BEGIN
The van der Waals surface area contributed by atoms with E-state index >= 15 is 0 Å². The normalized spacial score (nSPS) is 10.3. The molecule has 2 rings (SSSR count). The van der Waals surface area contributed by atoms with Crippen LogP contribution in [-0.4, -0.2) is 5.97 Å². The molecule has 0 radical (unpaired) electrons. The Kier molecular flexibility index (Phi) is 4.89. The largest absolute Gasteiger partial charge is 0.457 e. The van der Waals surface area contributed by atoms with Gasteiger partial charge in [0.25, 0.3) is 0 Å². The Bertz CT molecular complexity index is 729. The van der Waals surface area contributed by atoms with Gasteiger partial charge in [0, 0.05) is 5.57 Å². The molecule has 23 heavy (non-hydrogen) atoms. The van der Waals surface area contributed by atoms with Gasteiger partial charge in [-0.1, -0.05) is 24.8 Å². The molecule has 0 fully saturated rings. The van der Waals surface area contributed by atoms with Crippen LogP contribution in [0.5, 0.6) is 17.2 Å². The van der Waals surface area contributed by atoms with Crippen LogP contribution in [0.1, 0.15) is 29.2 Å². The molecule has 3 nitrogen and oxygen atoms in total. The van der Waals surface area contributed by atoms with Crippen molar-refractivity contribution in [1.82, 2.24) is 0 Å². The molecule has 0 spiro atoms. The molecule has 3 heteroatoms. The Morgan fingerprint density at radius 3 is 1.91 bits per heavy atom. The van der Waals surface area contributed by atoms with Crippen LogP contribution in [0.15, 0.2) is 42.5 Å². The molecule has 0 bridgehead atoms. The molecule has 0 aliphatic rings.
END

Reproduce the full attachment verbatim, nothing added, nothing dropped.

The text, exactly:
The van der Waals surface area contributed by atoms with E-state index >= 15 is 0 Å². The normalized spacial score (nSPS) is 10.3. The molecule has 2 rings (SSSR count). The van der Waals surface area contributed by atoms with Crippen LogP contribution in [-0.4, -0.2) is 5.97 Å². The molecule has 0 radical (unpaired) electrons. The Kier molecular flexibility index (Phi) is 4.89. The largest absolute Gasteiger partial charge is 0.457 e. The van der Waals surface area contributed by atoms with Gasteiger partial charge in [0.25, 0.3) is 0 Å². The Bertz CT molecular complexity index is 729. The van der Waals surface area contributed by atoms with Gasteiger partial charge in [0, 0.05) is 5.57 Å². The molecule has 23 heavy (non-hydrogen) atoms. The van der Waals surface area contributed by atoms with Gasteiger partial charge in [-0.1, -0.05) is 24.8 Å². The molecule has 0 fully saturated rings. The van der Waals surface area contributed by atoms with Crippen LogP contribution in [0.5, 0.6) is 17.2 Å². The van der Waals surface area contributed by atoms with Crippen LogP contribution in [0.1, 0.15) is 29.2 Å². The molecule has 3 nitrogen and oxygen atoms in total. The van der Waals surface area contributed by atoms with Crippen molar-refractivity contribution in [1.82, 2.24) is 0 Å². The molecule has 0 spiro atoms. The molecule has 3 heteroatoms. The Morgan fingerprint density at radius 3 is 1.91 bits per heavy atom. The van der Waals surface area contributed by atoms with Crippen LogP contribution in [0.15, 0.2) is 42.5 Å². The molecule has 0 bridgehead atoms. The molecule has 0 aliphatic rings.